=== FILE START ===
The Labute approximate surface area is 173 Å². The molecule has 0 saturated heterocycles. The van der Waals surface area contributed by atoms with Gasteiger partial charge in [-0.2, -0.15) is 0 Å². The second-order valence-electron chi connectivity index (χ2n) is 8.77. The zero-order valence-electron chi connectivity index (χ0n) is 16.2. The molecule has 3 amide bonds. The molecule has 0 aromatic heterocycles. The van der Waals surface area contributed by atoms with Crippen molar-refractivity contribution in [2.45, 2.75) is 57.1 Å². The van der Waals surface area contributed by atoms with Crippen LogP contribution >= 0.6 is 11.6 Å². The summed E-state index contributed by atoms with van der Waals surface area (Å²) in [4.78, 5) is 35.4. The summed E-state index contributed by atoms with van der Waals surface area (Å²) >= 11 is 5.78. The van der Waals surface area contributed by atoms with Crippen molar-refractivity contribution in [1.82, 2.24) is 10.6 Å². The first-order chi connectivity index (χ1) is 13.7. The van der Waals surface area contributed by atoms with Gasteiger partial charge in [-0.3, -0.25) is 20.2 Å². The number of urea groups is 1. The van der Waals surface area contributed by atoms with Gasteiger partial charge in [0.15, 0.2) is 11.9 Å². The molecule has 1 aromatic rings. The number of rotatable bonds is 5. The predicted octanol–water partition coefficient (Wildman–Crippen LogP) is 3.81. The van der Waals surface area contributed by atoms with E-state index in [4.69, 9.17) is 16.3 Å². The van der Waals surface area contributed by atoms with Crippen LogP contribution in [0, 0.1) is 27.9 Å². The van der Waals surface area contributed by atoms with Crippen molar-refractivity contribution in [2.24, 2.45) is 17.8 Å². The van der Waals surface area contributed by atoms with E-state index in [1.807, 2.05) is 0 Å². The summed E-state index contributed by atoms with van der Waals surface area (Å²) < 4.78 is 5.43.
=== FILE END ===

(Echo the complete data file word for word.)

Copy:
The Labute approximate surface area is 173 Å². The molecule has 0 saturated heterocycles. The van der Waals surface area contributed by atoms with Gasteiger partial charge in [-0.2, -0.15) is 0 Å². The second-order valence-electron chi connectivity index (χ2n) is 8.77. The zero-order valence-electron chi connectivity index (χ0n) is 16.2. The molecule has 3 amide bonds. The molecule has 0 aromatic heterocycles. The van der Waals surface area contributed by atoms with Crippen molar-refractivity contribution in [2.45, 2.75) is 57.1 Å². The van der Waals surface area contributed by atoms with Crippen LogP contribution >= 0.6 is 11.6 Å². The summed E-state index contributed by atoms with van der Waals surface area (Å²) in [4.78, 5) is 35.4. The summed E-state index contributed by atoms with van der Waals surface area (Å²) >= 11 is 5.78. The van der Waals surface area contributed by atoms with Crippen molar-refractivity contribution in [1.82, 2.24) is 10.6 Å². The first-order chi connectivity index (χ1) is 13.7. The van der Waals surface area contributed by atoms with Gasteiger partial charge in [-0.3, -0.25) is 20.2 Å². The number of urea groups is 1. The van der Waals surface area contributed by atoms with Gasteiger partial charge in [0.15, 0.2) is 11.9 Å². The molecule has 1 aromatic rings. The number of rotatable bonds is 5. The predicted octanol–water partition coefficient (Wildman–Crippen LogP) is 3.81. The van der Waals surface area contributed by atoms with E-state index in [4.69, 9.17) is 16.3 Å². The van der Waals surface area contributed by atoms with Crippen LogP contribution in [0, 0.1) is 27.9 Å². The van der Waals surface area contributed by atoms with Crippen molar-refractivity contribution in [2.24, 2.45) is 17.8 Å². The van der Waals surface area contributed by atoms with E-state index in [1.807, 2.05) is 0 Å². The summed E-state index contributed by atoms with van der Waals surface area (Å²) < 4.78 is 5.43.